Daily Archives: June 15, 2015
As much as we would love for our mobile internet to be stable, there are times when it gets a bit choppy. It could be due to network congestion, it could be due to the fact that we hit our cap, or it could be due to the area we are in – basically there are many reasons for slow internet. That being said, Google appears to have updated its mobile search results in which it will now tell you which websites might be slow to load based on your internet connection.
As spotted by the folks at The Android Soul, you can see in the screenshot to the right that there are several websites marked with a warning sign that says “Slow to load”. These appear to be YouTube links which contains video which naturally are slower to load compared to text-based websites, which is why the IMDB link below those YouTube links has no such warning.
This will highlight to users which websites could be potentially slow to load so that they can either choose to mark it for reading later, or they could wait it out but not get frustrated as they have been warned beforehand. These changes seems to be part of Google’s effort at improving the experience of surfing on your mobile device.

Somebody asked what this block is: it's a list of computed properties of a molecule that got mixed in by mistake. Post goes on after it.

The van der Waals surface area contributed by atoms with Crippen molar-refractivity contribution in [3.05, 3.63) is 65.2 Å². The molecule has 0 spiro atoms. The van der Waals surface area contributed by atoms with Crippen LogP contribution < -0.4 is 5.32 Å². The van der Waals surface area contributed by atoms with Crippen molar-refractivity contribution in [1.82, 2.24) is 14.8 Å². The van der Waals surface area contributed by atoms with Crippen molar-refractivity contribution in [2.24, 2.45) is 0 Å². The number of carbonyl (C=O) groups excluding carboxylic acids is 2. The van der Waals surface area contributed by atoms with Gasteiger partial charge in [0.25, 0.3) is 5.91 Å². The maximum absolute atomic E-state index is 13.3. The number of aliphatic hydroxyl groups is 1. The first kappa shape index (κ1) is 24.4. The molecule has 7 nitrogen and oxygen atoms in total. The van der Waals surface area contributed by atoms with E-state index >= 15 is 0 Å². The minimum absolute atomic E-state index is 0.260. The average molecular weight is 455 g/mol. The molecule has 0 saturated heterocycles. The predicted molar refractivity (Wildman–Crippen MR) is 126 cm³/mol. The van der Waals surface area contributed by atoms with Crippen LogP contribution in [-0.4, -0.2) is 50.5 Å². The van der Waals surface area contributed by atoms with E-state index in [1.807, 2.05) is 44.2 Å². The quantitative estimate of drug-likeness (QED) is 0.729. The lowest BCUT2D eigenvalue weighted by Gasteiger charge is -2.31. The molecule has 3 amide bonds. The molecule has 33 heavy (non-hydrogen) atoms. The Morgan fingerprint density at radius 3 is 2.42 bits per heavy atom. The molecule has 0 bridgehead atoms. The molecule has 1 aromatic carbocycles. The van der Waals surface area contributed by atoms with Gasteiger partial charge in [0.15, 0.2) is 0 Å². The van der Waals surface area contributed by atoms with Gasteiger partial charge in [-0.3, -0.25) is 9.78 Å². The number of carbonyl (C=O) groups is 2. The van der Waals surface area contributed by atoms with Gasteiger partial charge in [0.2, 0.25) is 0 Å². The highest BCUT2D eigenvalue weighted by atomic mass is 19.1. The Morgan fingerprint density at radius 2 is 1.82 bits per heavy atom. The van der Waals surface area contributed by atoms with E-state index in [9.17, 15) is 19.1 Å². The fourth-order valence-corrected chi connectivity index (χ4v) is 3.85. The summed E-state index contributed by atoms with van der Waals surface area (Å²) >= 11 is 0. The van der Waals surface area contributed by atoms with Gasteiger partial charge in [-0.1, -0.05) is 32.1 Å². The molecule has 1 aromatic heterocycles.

Google has included other changes especially in Android M through the use of custom tabs and also deep-linking for apps so that they can launch directly from the search results page as opposed to users having to open these apps manually to try and look for the same content.
There are plenty of software engineers and hackers out there whose job is to search for a software’s security loopholes, flaws, and zero-day vulnerabilities to patch them before they are discovered and exploited by hackers. Google themselves have such an initiative in place where they take it upon themselves to try and discover as many flaws as possible.
While these flaws could be used by hackers for malicious purposes, it seems that the US Navy seems these flaws as a potential way to gather intelligence on their targets. This was discovered by Dave Maass (via EFF) through a posting made on FedBizOpps, which is a site used by government agencies to post contracts on.
According to the posting, it requires that “the vendor shall provide the government with a proposed list of available vulnerabilities, 0-day or N-day (no older than 6 months old). . . .The government will select from the supplied list and direct development of exploit binaries.” It also appears that they are seeking for vulnerabilities in commonly used software from the likes of Microsoft, Apple, and Google.
Unsurprisingly the posting has since been taken down. While the US government has policies in place for disclosing exploits, the fact that they are looking to purchase said exploits is a bit worrying as developers might be more inclined to sell the information to the US government as opposed to informing the company behind the software who may or may not pay them for their efforts.